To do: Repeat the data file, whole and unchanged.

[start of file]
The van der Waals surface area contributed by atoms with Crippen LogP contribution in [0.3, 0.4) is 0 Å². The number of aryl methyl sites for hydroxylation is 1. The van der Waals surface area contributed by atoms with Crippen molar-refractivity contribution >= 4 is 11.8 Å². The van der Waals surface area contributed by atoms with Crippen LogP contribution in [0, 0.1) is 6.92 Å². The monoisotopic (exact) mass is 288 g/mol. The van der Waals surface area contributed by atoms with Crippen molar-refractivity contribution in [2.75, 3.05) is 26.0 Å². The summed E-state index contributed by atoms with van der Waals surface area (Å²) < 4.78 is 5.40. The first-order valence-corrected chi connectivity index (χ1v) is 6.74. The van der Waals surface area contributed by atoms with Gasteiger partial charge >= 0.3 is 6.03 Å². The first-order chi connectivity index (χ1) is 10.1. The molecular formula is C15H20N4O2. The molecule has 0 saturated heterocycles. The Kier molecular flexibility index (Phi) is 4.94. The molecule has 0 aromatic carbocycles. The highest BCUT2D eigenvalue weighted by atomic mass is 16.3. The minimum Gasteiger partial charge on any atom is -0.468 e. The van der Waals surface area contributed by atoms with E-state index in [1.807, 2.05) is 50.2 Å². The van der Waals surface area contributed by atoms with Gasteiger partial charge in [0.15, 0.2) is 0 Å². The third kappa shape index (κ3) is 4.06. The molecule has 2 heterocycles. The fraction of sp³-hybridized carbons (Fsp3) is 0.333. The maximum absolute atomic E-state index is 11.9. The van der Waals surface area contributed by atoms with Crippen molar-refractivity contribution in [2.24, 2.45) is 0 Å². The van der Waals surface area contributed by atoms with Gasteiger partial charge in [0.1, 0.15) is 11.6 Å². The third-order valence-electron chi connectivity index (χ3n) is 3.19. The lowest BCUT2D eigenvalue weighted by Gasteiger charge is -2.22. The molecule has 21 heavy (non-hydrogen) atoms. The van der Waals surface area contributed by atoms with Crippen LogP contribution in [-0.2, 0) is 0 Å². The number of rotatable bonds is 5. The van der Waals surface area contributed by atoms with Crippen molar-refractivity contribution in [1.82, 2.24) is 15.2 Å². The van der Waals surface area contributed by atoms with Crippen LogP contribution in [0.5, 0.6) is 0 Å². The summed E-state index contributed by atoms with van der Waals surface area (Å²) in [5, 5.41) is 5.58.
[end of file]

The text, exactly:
The van der Waals surface area contributed by atoms with Crippen LogP contribution in [0.3, 0.4) is 0 Å². The number of aryl methyl sites for hydroxylation is 1. The van der Waals surface area contributed by atoms with Crippen molar-refractivity contribution >= 4 is 11.8 Å². The van der Waals surface area contributed by atoms with Crippen LogP contribution in [0, 0.1) is 6.92 Å². The monoisotopic (exact) mass is 288 g/mol. The van der Waals surface area contributed by atoms with Crippen molar-refractivity contribution in [2.75, 3.05) is 26.0 Å². The summed E-state index contributed by atoms with van der Waals surface area (Å²) < 4.78 is 5.40. The first-order valence-corrected chi connectivity index (χ1v) is 6.74. The van der Waals surface area contributed by atoms with Gasteiger partial charge >= 0.3 is 6.03 Å². The first-order chi connectivity index (χ1) is 10.1. The molecular formula is C15H20N4O2. The molecule has 0 saturated heterocycles. The Kier molecular flexibility index (Phi) is 4.94. The molecule has 0 aromatic carbocycles. The highest BCUT2D eigenvalue weighted by atomic mass is 16.3. The minimum Gasteiger partial charge on any atom is -0.468 e. The van der Waals surface area contributed by atoms with E-state index in [1.807, 2.05) is 50.2 Å². The van der Waals surface area contributed by atoms with Gasteiger partial charge in [0.15, 0.2) is 0 Å². The third kappa shape index (κ3) is 4.06. The molecule has 2 heterocycles. The fraction of sp³-hybridized carbons (Fsp3) is 0.333. The maximum absolute atomic E-state index is 11.9. The van der Waals surface area contributed by atoms with Crippen molar-refractivity contribution in [2.24, 2.45) is 0 Å². The van der Waals surface area contributed by atoms with Gasteiger partial charge in [0.1, 0.15) is 11.6 Å². The third-order valence-electron chi connectivity index (χ3n) is 3.19. The lowest BCUT2D eigenvalue weighted by Gasteiger charge is -2.22. The molecule has 21 heavy (non-hydrogen) atoms. The van der Waals surface area contributed by atoms with Crippen LogP contribution in [-0.2, 0) is 0 Å². The number of rotatable bonds is 5. The van der Waals surface area contributed by atoms with Crippen molar-refractivity contribution in [1.82, 2.24) is 15.2 Å². The van der Waals surface area contributed by atoms with Crippen LogP contribution in [0.5, 0.6) is 0 Å². The summed E-state index contributed by atoms with van der Waals surface area (Å²) in [5, 5.41) is 5.58.